Helmut Schmidt’s world
BERLIN—Germany lost one of its giants toward the end of 2015 when former Chancellor Helmut Schmidt died at the great age of 96. Schmidt was the country’s defense minister from 1969 to 1972, finance minister from 1972 to 1974, and federal chancellor from 1974 to 1982. Our own day and age may seem particularly tumultuous; but the years when Schmidt governed Germany were anything but quiet.
His was the age of Ostpolitik and détente, of the first global oil crisis, of economic recession, stagflation, and the return to Europe of mass unemployment. His generation confronted the scourge of domestic terrorism and witnessed a revolution in Iran, the Soviet invasion of Afghanistan, and the rise of Solidarity in Poland.
Schmidt is remembered as a hands-on pragmatist, but above all as an accomplished crisis manager. He proved his judgment and his leadership abilities early on, when, as a city senator in Hamburg, he confronted the great flood of 1962, which devastated the city. Schmidt reinforced his image as a pragmatist by consistently voicing his deep skepticism of grand designs and long-term visions, albeit without ever renouncing his fundamental belief that there was a moral basis for his political objectives. So it should be no surprise that Karl Popper, with his pragmatic yet value-based approach, was his favorite philosopher.
But there was always more to Schmidt’s outlook on the world: As a son of Germany’s largest port city, he was a committed internationalist, genuinely interested in what lay beyond our borders. As a student of Popper, and carrying the memories and scars of the catastrophe of the Nazi years, he was acutely aware throughout his life of both the strengths and the vulnerabilities of our open societies.
Schmidt understood that a practical politician had to deal with events as they unfolded, managing them as astutely as possible. But he understood instinctively that daily events were shaped by powerful trends and forces: the strategic competition between East and West, the evolving international financial system in the age of global interdependence, and the consequences of decolonization. He was one of the first in Germany to notice the rise of China and reckon with the implications of Asia’s return to a leading role on the world stage.
For Schmidt, thorough analysis was a necessary prerequisite for all political action. He particularly abhorred an emotional approach to foreign policy. He didn’t suffer fools gladly. And, invariably, he acted on his convictions.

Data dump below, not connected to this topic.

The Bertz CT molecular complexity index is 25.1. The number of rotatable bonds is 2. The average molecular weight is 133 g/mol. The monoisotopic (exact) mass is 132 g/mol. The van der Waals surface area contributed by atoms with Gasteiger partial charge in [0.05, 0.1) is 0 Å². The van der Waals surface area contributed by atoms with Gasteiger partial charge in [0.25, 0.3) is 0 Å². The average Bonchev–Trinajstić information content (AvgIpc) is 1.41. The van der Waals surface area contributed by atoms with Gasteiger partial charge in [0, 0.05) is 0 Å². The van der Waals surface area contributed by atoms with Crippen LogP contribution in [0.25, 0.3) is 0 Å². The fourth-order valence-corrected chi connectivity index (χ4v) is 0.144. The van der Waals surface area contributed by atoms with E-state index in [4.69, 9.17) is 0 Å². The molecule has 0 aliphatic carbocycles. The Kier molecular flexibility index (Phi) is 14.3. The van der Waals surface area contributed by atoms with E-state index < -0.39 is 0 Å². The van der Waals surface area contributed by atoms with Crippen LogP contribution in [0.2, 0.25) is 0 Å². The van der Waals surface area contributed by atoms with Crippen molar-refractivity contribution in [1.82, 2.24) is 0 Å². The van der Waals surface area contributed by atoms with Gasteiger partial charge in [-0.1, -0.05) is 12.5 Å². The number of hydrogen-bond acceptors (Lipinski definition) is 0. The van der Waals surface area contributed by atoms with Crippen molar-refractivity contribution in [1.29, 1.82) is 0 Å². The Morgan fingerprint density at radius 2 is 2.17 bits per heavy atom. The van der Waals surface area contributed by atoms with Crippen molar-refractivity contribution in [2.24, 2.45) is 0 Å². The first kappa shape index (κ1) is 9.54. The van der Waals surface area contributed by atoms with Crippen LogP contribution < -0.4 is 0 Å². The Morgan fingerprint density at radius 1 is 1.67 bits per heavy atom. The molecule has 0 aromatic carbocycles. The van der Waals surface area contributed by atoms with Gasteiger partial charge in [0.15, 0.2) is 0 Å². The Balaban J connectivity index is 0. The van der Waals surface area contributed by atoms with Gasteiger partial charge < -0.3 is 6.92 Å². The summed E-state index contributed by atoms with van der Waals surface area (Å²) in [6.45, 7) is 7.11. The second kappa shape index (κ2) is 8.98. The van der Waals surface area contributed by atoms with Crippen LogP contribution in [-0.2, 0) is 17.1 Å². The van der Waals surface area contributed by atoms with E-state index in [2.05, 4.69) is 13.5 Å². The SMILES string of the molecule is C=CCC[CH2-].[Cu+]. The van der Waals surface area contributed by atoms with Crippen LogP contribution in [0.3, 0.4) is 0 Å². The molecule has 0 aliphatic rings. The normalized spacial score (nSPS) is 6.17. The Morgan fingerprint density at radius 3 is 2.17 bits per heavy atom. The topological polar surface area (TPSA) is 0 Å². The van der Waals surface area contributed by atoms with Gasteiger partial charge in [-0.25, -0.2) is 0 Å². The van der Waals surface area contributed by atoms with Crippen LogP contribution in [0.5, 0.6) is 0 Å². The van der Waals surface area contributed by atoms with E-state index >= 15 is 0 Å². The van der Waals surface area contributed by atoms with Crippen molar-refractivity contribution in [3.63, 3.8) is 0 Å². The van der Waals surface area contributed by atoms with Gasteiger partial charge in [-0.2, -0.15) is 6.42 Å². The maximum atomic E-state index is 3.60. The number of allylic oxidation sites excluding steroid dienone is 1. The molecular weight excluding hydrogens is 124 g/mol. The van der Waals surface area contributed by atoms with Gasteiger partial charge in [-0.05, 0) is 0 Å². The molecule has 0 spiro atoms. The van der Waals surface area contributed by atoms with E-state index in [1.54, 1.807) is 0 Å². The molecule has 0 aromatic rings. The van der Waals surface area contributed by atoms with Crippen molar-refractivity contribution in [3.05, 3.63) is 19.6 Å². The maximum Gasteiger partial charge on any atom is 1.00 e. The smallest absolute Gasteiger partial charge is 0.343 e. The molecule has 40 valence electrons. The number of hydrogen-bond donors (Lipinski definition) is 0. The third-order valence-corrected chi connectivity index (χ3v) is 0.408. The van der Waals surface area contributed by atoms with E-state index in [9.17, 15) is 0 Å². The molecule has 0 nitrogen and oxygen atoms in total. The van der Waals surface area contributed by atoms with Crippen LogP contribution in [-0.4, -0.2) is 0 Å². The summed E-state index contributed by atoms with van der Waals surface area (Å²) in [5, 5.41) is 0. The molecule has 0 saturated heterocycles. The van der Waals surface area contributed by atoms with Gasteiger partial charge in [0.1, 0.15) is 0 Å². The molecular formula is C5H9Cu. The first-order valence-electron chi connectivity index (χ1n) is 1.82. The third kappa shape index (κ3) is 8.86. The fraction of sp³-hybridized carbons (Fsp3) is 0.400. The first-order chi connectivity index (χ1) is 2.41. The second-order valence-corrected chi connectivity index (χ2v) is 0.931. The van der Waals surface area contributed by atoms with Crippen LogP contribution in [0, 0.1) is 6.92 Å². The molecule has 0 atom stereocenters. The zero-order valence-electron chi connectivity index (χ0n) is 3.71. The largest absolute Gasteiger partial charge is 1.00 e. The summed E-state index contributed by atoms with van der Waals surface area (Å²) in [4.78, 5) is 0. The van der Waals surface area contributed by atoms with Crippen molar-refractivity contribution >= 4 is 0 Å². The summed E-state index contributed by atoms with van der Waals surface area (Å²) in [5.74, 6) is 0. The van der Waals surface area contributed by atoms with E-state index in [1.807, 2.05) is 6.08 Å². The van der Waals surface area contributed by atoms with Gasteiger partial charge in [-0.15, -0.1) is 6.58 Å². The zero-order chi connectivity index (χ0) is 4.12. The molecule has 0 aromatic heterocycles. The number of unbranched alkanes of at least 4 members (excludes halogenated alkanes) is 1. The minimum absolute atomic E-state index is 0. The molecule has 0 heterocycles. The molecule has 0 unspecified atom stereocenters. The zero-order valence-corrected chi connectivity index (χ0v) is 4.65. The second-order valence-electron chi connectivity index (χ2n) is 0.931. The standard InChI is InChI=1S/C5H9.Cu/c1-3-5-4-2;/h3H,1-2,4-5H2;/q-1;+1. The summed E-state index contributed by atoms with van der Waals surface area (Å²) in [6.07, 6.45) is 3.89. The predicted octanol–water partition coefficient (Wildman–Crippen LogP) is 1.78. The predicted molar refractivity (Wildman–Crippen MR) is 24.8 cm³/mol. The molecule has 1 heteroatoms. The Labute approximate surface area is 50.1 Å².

Together with French President Valéry Giscard d’Estaing, he pushed for the establishment of the Group of Seven to coordinate international economic policies, and played a leadership role at the G-7’s first summit, in Rambouillet in 1975. That same year he sat next to East Germany’s leader Erich Honecker in Helsinki while signing the “Final Act” of the Conference on Security and Cooperation in Europe—a major breakthrough for détente policy and in opening the closed societies of the Union of Soviet Socialist Republics and Warsaw Pact.
Schmidt’s relationship with US President
Jimmy Carter was difficult, as many people have chronicled. Yet Schmidt was always a strong advocate of a close transatlantic partnership, which he saw as indispensable for Germany’s security and foreign policy. In fact, his initiative to counter the Soviet deployment of SS-20 intermediate-range nuclear missiles, a plan he set out in a major speech in 1979, was motivated above all by concerns about a potential decoupling of Europe and its US ally.
Schmidt’s principled commitment to the so-called Nato Double-Track Decision in 1979, whereby intermediate-range nuclear missiles were eventually to be eliminated from Europe, came to the chagrin of many in his own party. But it was informed by his careful and sober reading of the evolving strategic landscape.
Finally, Schmidt was a true European. He had lived through the cataclysm that extreme nationalism had wrought in Germany. He remained skeptical about notions of irreversible progress. Change for the better could emerge only from practical initiatives, not from Sunday speeches.
Thus, European integration had to be created by real policies and institutions, not by decree. So he and Giscard created the European Council (composed of the heads of Europe’s governments), which is now a major player in the European Union’s institutional setup. They pushed forward the idea of monetary integration, which came to fruition a generation later. They embodied the Franco-German commitment to a unified, peaceful Europe, able to pull its weight globally only if and when it acts in unity and with a sense of purpose.
Schmidt remained a mentor to the German people for decades after leaving active politics. International crises, global order and the future of Europe remained his fundamental preoccupations, and he saw a role and a responsibility for his own country in addressing and shaping all three of them.
His thinking had a strong normative foundation, but his keen understanding of the world led him to approach foreign policy with a sense of humility and strategic patience. It is this rare combination of morality and perseverance that is his legacy as a foreign policy thinker and practitioner. We would do well to keep his priorities and his principles uppermost in our minds, now that he is no longer here to remind us of their necessity. Project Syndicate
Frank-Walter Steinmeier is Germany’s foreign minister.
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